(For an overview of this year's essay series, and a linked list of all its chapters, please click here.)
Every year, it seems, there ends up being a number of books that I enjoy more than the book themselves probably warrant -- either because they're just not written that well, or they wallow in the tropes of a very specific subgenre, or another of several reasons why I may have enjoyed that book quite a bit but don't really want to tell that to my NPR-listening friends. Here, then, in a proud tradition now entering its fifth year, is a look at ten such titles I read in 2011, listed as always in alphabetical order.
Bodyslick, by John H. Sibley
Granted, this futuristic actioner won't be winning any literary awards anytime soon; but I admit, I still laugh warmly every time I spy that outrageous front cover, with an inner story that to be fair delivers exactly on what that gonzo cover promises, a double-fisted attack of genre goodness that combines Mad Max and a blaxploitation film within the crumbling remains of a post-apocalyptic downtown Chicago. A fun read for those who are into that kind of thing, but don't blame me if you roll your eyes a lot while making your way through it; after all, it's a guilty pleasure, remember?
Crimson Orgy, by Austin Williams
Disappointing at first for not being what its cover and jacket copy sell it as (that is, a contemporary horror story about a group of underground filmmakers who have real violence and death visit them during production), it's nonetheless quite enjoyable for what it does turn out to be -- that is, film historian Williams' loving ode to the community in early-1960s Florida who made some of history's very first grindhouse drive-in flicks, notoriously awful things but with the filmmakers now admired for their resourcefulness, sense of invention, and willingness to push the public-morality envelope. As such, then, this book sometimes doesn't work that well as a traditional three-act novel, coming across more sometimes as simply a clever way of presenting a class lecture on the subject (some of the dialogue, for example, sounds like it was literally copied and pasted from a Wikipedia entry); but as a clever way to present a history lesson, it's actually kind of brilliant, and I wish its publisher had made this clearer so the book could've found the audience who would've naturally loved it the most. Just the ticket for fans of, say, John Waters, not just for his finished films but for his dedication to exploring the badly documented history of these trashy classics.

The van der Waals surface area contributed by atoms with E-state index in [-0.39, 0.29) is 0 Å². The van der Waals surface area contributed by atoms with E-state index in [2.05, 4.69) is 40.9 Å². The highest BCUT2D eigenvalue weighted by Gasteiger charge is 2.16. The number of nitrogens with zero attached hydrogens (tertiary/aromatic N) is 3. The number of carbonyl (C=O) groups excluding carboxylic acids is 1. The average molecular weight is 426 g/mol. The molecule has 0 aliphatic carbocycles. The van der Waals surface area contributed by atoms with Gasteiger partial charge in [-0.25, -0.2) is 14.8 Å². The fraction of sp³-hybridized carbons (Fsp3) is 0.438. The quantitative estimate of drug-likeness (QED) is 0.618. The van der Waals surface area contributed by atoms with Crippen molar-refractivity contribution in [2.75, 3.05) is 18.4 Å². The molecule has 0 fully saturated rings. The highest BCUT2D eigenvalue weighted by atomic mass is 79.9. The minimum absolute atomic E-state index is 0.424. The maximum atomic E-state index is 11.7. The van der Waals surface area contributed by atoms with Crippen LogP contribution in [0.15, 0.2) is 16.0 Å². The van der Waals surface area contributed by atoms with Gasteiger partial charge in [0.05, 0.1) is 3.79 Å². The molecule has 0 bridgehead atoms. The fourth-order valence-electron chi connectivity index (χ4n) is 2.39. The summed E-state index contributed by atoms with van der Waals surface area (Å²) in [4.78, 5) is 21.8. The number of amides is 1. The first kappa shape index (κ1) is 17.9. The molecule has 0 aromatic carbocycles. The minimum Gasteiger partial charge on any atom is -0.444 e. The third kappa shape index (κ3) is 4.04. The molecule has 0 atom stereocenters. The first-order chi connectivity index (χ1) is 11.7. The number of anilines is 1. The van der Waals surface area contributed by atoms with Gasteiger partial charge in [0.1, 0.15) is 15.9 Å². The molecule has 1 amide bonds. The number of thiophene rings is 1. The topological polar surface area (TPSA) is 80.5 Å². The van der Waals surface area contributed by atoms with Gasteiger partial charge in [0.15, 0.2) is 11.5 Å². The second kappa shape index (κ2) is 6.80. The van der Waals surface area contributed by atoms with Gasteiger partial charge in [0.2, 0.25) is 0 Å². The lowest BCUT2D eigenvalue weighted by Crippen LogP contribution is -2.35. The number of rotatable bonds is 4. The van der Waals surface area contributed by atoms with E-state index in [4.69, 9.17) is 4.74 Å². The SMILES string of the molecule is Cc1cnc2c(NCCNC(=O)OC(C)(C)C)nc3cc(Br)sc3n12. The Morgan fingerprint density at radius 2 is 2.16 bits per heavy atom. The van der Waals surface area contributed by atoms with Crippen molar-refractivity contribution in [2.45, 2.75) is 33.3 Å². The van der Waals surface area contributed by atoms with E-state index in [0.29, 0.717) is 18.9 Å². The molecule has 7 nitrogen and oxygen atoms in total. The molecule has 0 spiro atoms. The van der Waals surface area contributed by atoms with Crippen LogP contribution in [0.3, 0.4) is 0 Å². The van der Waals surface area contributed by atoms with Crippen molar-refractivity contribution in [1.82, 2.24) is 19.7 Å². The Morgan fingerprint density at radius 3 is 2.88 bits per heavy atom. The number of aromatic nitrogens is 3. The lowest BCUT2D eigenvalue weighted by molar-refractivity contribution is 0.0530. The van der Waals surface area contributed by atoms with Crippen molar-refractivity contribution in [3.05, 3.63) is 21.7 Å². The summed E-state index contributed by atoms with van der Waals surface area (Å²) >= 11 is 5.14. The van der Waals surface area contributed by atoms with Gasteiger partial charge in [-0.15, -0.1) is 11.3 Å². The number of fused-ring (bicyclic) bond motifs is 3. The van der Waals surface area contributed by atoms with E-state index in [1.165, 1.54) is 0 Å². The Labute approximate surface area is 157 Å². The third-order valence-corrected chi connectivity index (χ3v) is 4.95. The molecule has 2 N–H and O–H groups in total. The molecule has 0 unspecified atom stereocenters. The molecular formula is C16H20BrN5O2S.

Burton & Swinburne in: The Curious Case of the Clockwork Man, by Mark Hodder
Although I try to maintain as varied a list of cultural influences as possible, like everyone there are certain hyper-specific subjects and genres that I tend to turn towards again and again, willing to overlook some pretty major flaws in some of these projects in return for them fetishistically delivering the tropes that make me love that genre so much; for example, a particular bad one for me is the Victoriana-meets-high-tech subgenre known as "steampunk," and my reading list every year tends to be filled with brass-plated potboilers that make even my closest friends sometimes roll their eyes in furious exasperation. And this was one of my favorites in that genre in 2011, mostly because of the extra layer of inventiveness that Hodder brings to the table; premised on the idea of the real-life subversive explorer Richard Burton and the real-life subversive artist Algernon Swinburne teaming up for a series of adventures in an alt-history British Empire, these books are full of such mind-blowing details as genetically engineered giant caterpillars with hard exoskeletons, eviscerated and with steam engines installed to create the funkiest public transportation in human history. A delightful actioner to all my fellow steampunk fans, although it can be easily skipped by those who aren't aficionados.
Drinking at the Movies, by Julia Wertz